“I rather hoped we could parlay,” Ieana stated with gentle aplomb. Her words, spoken in Taldane with a slight Varisian accent, had nary a hint of hiss or sibilance. Mid-sentence, the yuan-ti seamlessly forsook speech entirely in favor of communicating telepathically. “I never meant you harm. I will answer your questions.”
“You wrecked our boat!” Monica accused. The scholar was affronted by the snake-woman’s nonchalance. “I never intended to scuttle the ship,” Ieana explained, “it was the first mate’s fault for turning on the captain.”
“Who you mentally enslaved!”
“Yes, but only to drop me off here.” Someone asked why she kept trying to kill them all the time. “I was protecting myself. I couldn’t know that you’d listen to reason. Warmbloods rarely give us the benefit of the doubt. And yet here you are.”
“What exactly,” Dornas calmly interjected, “are you looking for on this island, in my people’s ruins?”
“Oh please,” Ieana rolled her eyes, “the mythic bloodlines of old Azlant devolved long ago. You are far removed from their glory.” The serpent-woman explained that she was on the verge of a momentous discovery, one that “your fragile race has not been able to solve since the sky fell eons ago.” Ieana glanced at Monica, “You will make your name with the discoveries on this island, but I can lead you to something that will turn the world of scholarship upside-down, and make you a legend…”
For a second, Monica seemed a little less sure of herself. Then shook her head and decided, “you wrecked our boat!”
Dornas reached out with a conjured hand, to seize the notes and charcoal rubbings piled on the floor of the niche before the coiled serpentrix. After he’d levitated them over, the magus scrutinized the Azlanti rubbings and Ieana’s Aklo notations. His eyes widened.
“Go ahead. Read it if you can. My people are returning while yours weakens. The Age of Aroden is ending. There is a place for you, though, in the Age to come.”
“It will never happen,” Dornas contended. “It IS happening,” Ieana countered, with a tinge of impatience in her telepathic speech. “It cannot be stopped.”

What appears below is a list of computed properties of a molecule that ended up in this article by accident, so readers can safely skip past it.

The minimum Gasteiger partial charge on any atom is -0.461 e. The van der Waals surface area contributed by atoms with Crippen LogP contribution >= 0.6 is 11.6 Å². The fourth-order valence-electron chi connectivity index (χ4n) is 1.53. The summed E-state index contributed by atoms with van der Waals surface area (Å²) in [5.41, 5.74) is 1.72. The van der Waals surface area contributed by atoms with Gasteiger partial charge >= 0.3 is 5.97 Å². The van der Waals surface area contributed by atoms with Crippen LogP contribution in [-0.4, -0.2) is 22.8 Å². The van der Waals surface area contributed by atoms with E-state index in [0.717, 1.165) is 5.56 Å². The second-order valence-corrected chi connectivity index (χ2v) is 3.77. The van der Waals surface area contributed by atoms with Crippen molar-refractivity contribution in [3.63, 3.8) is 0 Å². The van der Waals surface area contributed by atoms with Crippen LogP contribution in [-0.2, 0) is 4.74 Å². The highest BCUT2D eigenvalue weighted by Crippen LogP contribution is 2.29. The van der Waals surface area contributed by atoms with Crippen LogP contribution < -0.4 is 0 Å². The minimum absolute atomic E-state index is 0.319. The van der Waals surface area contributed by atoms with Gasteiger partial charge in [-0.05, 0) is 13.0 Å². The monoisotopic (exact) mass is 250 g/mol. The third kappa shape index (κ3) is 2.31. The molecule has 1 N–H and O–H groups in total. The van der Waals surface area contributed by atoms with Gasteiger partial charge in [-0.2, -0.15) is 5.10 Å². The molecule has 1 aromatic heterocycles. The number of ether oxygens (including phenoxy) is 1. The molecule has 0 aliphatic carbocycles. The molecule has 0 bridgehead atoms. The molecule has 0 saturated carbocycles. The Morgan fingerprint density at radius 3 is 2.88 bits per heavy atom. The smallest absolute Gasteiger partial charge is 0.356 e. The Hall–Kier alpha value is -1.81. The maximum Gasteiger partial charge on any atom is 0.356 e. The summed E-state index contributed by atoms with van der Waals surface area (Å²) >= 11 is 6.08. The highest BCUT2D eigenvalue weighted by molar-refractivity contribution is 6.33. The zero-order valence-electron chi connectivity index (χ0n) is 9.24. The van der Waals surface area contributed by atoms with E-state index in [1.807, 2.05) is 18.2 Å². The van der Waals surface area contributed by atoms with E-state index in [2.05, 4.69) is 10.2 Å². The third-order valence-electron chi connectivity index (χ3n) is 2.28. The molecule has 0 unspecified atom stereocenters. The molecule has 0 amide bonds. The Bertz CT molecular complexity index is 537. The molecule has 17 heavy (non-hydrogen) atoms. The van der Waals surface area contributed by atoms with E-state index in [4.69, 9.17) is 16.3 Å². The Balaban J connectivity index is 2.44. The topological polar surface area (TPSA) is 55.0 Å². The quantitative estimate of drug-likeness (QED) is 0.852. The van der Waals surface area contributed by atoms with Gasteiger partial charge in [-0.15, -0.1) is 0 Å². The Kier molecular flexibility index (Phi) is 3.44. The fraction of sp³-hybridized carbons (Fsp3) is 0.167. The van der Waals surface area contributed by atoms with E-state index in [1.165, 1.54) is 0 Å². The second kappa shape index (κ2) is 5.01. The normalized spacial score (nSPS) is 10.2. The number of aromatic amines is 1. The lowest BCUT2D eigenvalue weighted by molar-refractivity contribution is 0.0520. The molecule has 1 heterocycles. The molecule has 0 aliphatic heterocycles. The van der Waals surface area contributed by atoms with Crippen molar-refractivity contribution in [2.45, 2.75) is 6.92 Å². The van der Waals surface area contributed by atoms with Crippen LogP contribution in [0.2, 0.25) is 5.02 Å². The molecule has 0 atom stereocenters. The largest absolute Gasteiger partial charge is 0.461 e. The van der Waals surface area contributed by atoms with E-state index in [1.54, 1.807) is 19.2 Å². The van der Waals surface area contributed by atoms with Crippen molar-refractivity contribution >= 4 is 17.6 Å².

“We will stop it.” Dornas stated, flatly. He emphasized the point with a staff kata that stirred up his magic. Talk time was over. Likki started slapping his bongo. Ieana appeared disappointed.
“You wrecked our boat!” accused Monica for the umpteenth time and opened fire.
Let’s Show This Prehistoric Bitch How We Do Things on Smuggler’s Shiv
Kor’lec and Kai were already making their way closer to the serpent-woman as she was talking. Near the canal, he noted a skeletal face lurking just beneath the surface of the flowing blood. There were three skeletons lying in wait. Tyst had been rendered invisible by Monica’s illusion magic, and was carefully stalking toward Ieana as well. Dornas was also flying by the channel, at the bridge.
Ieana locked her gaze on Kishtari, “there are psionic mysteries my kind developed to traverse planets and rule an interstellar empire. This power could be yours…” The kalashtar seemed tempted, and even smiled as she mulled over the possibilities. She wanted so badly to return to Castrovel. The psion struggled.
“Destroy them,” Ieana commanded, telepathically enveloping Kish’s impressionable mind with the order, like a constrictor twisting its body around a surrendering hare.
Kishtari made up her mind, partially because the yuan-ti’s psionic compulsion recoiled from Likki’s defensive spell, mostly because there was no way she’d ever, ever allow someone to make it up for her.
“Bitch, that was sloppy,” Kish rebuked, like she was schooling a hopeless amateur.
Ieana finally rewarded her foes with the villainous hiss and sibilant screech they all expected to hear. In a blink, the furious snake-woman undulated to the closest column and coiled around and up like a corkscrew midways to the top. The yuan-ti was about to strike a fearsome pose before a magic fucking snowball walloped her in the face. Dornas turned out to be the mischievous snowball-thrower. Everyone laughed as the monstrous reptilian wiped her eyes, spit out ice, and tried to shrug-off the wooziness and humiliation.
Likki danced and capered. “Likki make good protection on Big Sister!” he rejoiced. “Thank you, Little Brother,” Kish patted the swooning goblin on the head. “Thank Mechuiti!” was the last intelligible thing the oracle uttered before the excitement had him babbling in Abyssal.